Image via Queering the Map.

queering the map is connecting queer moments in life 💕💕💕

The user-submitted project was founded by a young queer Canadian who’s connection to a tree where they’d meet their partner grew into an idea big enough to connect the world.

by Amelia Abraham
25 April 2018, 11:47am

Image via Queering the Map.

Around a year ago, Lucas Larochelle was on their usual journey to school when they had an idea for a new activist history project that could connect queer people through space and time. They called it Queering the Map, and created an interactive website that takes a Google Map, turns it pink (of course!), and allows you to leave pins anywhere in the world that you’ve had a queer experience. The interpretation of “queer experience” is deliberately loose; users of Queering the Map write about first times (sex, a kiss, a realization), coming out stories, valuable connections made, moments that saved their lives, and places that made them who they are.

When I first started browsing the website, it immediately made me rethink how we demarcate queer space. It’s not just limited to a gay bar, or an LGBT center, but can be anywhere. And it isn’t necessarily somewhere you turn up at, that pre-exists, but something you have to create or produce. The second thing that struck me about the map was how incredibly beautiful and vulnerable some of the posts were. Sure, they’re anonymous, which might be a factor that facilitates such unbridled honesty, but the anonymity has a universalizing effect. Whether or not you directly relate to a post, chances are that if you’re a queer person, you’ll empathize.

Below, we talked to Lucas about the project’s importance and its future.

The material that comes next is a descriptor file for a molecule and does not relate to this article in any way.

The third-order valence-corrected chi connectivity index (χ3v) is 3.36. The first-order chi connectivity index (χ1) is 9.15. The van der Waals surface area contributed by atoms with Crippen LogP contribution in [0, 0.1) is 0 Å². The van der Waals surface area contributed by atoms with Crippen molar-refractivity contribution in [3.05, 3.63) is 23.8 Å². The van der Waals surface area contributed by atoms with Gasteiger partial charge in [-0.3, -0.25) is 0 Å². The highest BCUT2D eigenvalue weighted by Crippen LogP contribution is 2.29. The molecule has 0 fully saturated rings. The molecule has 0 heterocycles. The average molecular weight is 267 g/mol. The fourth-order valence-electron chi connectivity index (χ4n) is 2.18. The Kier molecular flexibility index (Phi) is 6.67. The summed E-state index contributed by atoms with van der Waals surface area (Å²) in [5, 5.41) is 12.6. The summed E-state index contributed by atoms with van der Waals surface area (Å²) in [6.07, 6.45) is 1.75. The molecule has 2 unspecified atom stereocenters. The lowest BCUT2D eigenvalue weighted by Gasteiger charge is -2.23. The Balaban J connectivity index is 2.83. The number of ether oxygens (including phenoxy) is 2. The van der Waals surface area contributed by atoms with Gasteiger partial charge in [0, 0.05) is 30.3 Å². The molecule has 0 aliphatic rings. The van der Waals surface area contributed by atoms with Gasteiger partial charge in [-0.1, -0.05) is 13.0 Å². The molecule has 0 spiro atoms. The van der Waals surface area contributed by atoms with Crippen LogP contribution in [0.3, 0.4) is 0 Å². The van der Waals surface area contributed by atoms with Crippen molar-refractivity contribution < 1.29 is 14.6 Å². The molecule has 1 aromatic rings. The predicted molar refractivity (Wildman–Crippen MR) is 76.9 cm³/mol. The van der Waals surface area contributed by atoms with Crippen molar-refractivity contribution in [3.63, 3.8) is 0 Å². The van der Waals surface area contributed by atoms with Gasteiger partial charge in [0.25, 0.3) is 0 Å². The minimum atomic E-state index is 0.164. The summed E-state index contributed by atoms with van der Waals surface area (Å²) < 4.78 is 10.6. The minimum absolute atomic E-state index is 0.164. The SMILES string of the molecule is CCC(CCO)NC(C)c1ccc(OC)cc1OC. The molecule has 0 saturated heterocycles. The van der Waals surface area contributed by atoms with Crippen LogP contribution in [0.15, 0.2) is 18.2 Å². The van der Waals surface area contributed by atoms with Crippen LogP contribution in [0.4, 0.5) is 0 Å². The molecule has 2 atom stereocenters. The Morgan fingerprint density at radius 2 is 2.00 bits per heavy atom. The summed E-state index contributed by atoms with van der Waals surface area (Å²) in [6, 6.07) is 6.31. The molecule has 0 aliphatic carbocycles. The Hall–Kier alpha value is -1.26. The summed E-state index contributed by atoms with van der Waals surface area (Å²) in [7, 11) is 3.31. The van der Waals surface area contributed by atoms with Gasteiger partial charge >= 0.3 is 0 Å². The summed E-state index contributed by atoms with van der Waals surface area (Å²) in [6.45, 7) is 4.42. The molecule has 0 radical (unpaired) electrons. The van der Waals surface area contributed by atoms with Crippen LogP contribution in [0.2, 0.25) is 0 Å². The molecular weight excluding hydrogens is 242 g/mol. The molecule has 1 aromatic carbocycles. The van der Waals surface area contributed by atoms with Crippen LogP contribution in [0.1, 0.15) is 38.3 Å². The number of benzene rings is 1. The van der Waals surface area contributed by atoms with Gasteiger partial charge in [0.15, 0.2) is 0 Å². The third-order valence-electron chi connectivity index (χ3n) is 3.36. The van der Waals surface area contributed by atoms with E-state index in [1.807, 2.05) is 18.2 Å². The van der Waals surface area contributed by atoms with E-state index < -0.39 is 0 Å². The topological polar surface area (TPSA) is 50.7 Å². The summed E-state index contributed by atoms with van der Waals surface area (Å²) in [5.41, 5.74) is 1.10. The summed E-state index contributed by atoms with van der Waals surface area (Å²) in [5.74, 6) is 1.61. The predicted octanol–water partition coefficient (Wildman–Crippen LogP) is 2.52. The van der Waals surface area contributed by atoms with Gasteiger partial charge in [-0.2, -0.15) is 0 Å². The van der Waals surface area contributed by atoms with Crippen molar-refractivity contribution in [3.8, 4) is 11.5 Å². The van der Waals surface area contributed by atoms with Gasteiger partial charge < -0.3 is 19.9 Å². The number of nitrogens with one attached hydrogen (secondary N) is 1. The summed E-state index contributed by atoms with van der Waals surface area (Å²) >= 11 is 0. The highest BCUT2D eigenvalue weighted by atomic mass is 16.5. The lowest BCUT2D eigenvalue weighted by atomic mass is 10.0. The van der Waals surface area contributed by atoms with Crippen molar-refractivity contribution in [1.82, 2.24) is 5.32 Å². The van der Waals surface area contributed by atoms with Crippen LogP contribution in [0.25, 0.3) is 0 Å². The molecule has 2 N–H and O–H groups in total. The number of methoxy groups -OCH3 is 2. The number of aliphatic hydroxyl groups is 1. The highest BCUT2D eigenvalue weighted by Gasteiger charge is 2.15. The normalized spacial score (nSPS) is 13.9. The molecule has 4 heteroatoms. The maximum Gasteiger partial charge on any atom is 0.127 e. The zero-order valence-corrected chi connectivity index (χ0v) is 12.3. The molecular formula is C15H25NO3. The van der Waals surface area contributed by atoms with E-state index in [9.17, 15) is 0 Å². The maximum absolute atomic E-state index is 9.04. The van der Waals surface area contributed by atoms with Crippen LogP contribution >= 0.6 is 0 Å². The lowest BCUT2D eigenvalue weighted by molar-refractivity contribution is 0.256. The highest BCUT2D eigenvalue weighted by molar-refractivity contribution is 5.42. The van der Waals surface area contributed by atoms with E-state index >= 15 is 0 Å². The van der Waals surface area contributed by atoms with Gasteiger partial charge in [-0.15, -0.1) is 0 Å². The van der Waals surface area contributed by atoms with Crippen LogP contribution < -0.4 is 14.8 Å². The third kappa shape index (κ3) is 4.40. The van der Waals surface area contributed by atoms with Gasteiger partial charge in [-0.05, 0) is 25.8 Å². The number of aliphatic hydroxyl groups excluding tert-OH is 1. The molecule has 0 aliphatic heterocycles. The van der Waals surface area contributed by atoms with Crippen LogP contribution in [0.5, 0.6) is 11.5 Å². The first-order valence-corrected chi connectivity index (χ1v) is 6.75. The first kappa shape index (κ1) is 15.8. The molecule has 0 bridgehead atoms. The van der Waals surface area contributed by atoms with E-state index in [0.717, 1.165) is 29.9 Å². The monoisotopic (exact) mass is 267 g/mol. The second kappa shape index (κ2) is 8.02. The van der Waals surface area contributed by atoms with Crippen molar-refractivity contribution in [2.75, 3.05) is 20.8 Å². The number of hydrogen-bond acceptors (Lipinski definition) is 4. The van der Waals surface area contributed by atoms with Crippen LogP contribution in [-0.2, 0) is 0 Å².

Where did the idea for Queering the Map come from?
There’s a tree I would bike by every day. It’s where I met one of my long term partners and where we’d had a series of significant conversations there, one in particular around my gender identity. When I passed that tree there was always a feeling of a queer relationship to that space. But it wasn’t legible; it’s not like we carved our initials into it. One day, when I passed the tree, it made me think of other places where that’s the case for me, and I plotted them out in my mind on a map. Then I got bored of thinking about my own experiences and imagined what it could look like and feel like to be moving through a space where other queer bodies have existed over time. Then came the idea for Queering the Map.

Can you explain a little more about what the user does when they visit the site?
You can go on to Queering the Map and click and find a place where your queer experience occurred, and if you’re compelled, click on that point on the map, and add your text to the collective memory bank. There’s no strict definition of what you can and can’t include; Queering the Map is making the claim that everything counts; the stories people post are from different subject positions, different definitions of queerness, different age brackets.

One of my favorite things about the site, is that there’s no real way of knowing whether the stories in the posts are true. Does it even matter?
I think that’s a huge part of the project, in terms of queering historical validity. There are a lot of posts on the map that are totally speculative fiction. There’s one in the middle of the Atlantic Ocean! It says something to the effect of, "Rose, I saw you on the Titanic and I fell in love with you at first site, but unfortunately it seemed like you were really into that Jack guy.” It’s this queer read of Titanic and I think it’s just the most fabulous addition to the map. There’s a lot of intense and devastating experiences on there and total hilarity at the same time. I think it’s important to have that spectrum of experience.

You don’t have date stamps on the posts. Why did you decide to design it that way?
People log experiences for the most part, which are being recollected and therefore are memories. But there’s something that feels very live about it. All of these things are happening, have happened, will happen in the future. There are actually quite a few points on the map that are like “I’m going to kiss my partner for the very first time here.” You can add a date and some people do, but it’s not a linear history project. It would be interesting to go that route of "what happened during this time period or that time period." But I was coming from a queer theoretical approach to history where the past, present, and future are all in conversation with each other all the same time.